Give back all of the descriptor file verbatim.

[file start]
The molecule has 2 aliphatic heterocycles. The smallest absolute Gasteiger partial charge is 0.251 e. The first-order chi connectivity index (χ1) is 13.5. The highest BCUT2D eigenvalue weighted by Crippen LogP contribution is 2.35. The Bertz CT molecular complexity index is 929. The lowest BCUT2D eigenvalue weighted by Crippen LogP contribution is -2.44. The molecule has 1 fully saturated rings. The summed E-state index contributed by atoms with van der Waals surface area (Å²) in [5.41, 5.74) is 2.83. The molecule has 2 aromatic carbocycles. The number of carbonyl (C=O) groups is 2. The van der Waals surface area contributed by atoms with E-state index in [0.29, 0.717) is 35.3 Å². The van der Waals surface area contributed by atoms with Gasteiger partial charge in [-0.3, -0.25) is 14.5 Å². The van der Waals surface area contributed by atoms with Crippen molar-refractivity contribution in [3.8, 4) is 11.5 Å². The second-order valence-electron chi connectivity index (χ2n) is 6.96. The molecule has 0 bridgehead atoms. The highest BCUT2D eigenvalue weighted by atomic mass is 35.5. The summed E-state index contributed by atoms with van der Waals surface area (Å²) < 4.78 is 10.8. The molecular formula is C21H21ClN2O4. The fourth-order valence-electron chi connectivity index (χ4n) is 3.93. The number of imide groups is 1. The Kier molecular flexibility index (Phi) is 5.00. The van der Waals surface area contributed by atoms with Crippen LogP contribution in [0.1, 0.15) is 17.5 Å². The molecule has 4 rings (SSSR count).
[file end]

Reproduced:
The molecule has 2 aliphatic heterocycles. The smallest absolute Gasteiger partial charge is 0.251 e. The first-order chi connectivity index (χ1) is 13.5. The highest BCUT2D eigenvalue weighted by Crippen LogP contribution is 2.35. The Bertz CT molecular complexity index is 929. The lowest BCUT2D eigenvalue weighted by Crippen LogP contribution is -2.44. The molecule has 1 fully saturated rings. The summed E-state index contributed by atoms with van der Waals surface area (Å²) in [5.41, 5.74) is 2.83. The molecule has 2 aromatic carbocycles. The number of carbonyl (C=O) groups is 2. The van der Waals surface area contributed by atoms with E-state index in [0.29, 0.717) is 35.3 Å². The van der Waals surface area contributed by atoms with Gasteiger partial charge in [-0.3, -0.25) is 14.5 Å². The van der Waals surface area contributed by atoms with Crippen molar-refractivity contribution in [3.8, 4) is 11.5 Å². The second-order valence-electron chi connectivity index (χ2n) is 6.96. The molecule has 0 bridgehead atoms. The highest BCUT2D eigenvalue weighted by atomic mass is 35.5. The summed E-state index contributed by atoms with van der Waals surface area (Å²) < 4.78 is 10.8. The molecular formula is C21H21ClN2O4. The fourth-order valence-electron chi connectivity index (χ4n) is 3.93. The number of imide groups is 1. The Kier molecular flexibility index (Phi) is 5.00. The van der Waals surface area contributed by atoms with Crippen LogP contribution in [0.1, 0.15) is 17.5 Å². The molecule has 4 rings (SSSR count).